December 2016 Archives
You may be as surprised as I was to learn that 7-Eleven is beating Amazon at the drone delivery game! (That is, delivering product by drone, not delivering drones.) Well, ok, it looks like most of the credit goes to their delivery supplier: Flirtey.
"We have now successfully completed the first month of routine commercial drone deliveries to customer homes in partnership with 7-Eleven," Flirtey chief executive Matthew Sweeny said in a release.
"This is a giant leap towards a future where everyone can experience the convenience of Flirtey's instant store-to-door drone delivery."
Flirtey said it made 77 drone deliveries to homes of select customers on weekends in November, filling orders placed using a special application.
Ordered items, including food and over-the-counter medicine, were packed into special containers and flow by drones that used GPS capabilities to find addresses, according to Flirtey.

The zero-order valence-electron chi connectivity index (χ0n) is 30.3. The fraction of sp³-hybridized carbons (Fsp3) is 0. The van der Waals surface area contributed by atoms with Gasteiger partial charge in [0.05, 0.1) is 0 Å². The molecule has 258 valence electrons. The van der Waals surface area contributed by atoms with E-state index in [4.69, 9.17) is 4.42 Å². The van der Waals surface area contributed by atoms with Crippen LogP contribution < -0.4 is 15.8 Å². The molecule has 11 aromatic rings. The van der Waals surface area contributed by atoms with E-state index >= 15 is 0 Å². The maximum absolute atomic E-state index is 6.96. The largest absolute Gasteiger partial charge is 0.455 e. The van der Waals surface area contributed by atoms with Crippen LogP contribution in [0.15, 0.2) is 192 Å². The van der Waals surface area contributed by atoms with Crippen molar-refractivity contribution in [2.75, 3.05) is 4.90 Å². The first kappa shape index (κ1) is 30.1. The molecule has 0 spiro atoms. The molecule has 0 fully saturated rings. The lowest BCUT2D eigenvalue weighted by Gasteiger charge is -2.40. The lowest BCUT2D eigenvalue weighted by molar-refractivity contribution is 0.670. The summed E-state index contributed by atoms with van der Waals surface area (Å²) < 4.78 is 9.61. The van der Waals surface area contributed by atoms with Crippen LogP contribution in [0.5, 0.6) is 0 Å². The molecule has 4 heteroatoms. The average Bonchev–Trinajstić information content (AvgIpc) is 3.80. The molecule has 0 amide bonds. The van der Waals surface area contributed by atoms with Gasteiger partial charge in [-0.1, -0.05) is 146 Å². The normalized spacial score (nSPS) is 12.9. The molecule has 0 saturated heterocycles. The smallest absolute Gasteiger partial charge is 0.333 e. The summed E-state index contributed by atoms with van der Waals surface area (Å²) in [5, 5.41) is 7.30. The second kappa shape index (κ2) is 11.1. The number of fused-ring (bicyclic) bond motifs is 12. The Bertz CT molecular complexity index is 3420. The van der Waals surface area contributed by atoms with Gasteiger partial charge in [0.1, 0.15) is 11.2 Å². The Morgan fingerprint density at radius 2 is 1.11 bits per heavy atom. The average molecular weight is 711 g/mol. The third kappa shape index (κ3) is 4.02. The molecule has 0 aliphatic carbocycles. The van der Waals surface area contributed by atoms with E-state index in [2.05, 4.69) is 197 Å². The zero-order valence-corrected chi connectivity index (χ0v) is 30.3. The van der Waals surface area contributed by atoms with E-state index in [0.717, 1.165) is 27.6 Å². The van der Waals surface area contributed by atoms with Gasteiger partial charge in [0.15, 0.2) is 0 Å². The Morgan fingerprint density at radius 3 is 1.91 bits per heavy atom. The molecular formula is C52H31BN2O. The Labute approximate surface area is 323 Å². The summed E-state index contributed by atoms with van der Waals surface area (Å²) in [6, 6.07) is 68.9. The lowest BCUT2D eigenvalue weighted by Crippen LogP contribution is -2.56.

Drones hovered in the air and lowered packages to the ground, on average getting items to customers within 10 minutes, the company reported.
You probably don't know who Lena Dunham is, which is why she's screeching for attention by glorifying abortion.
It's sad and pitiful that wealthy people like Dunham feel the need to aggrandize themselves at the expense of the weakest among us. Abortion kills a helpless, voiceless human being and causes severe, lasting damage to the mother and her family. Abortion should be mourned, not celebrated.
"I always thought that I myself didn't stigmatize abortion -- I'm an abortion rights activist, it's a huge part of who I am," Dunham said. But when a young girl asked her, as part of a project, to share the story of her abortion, Dunham "sort of jumped."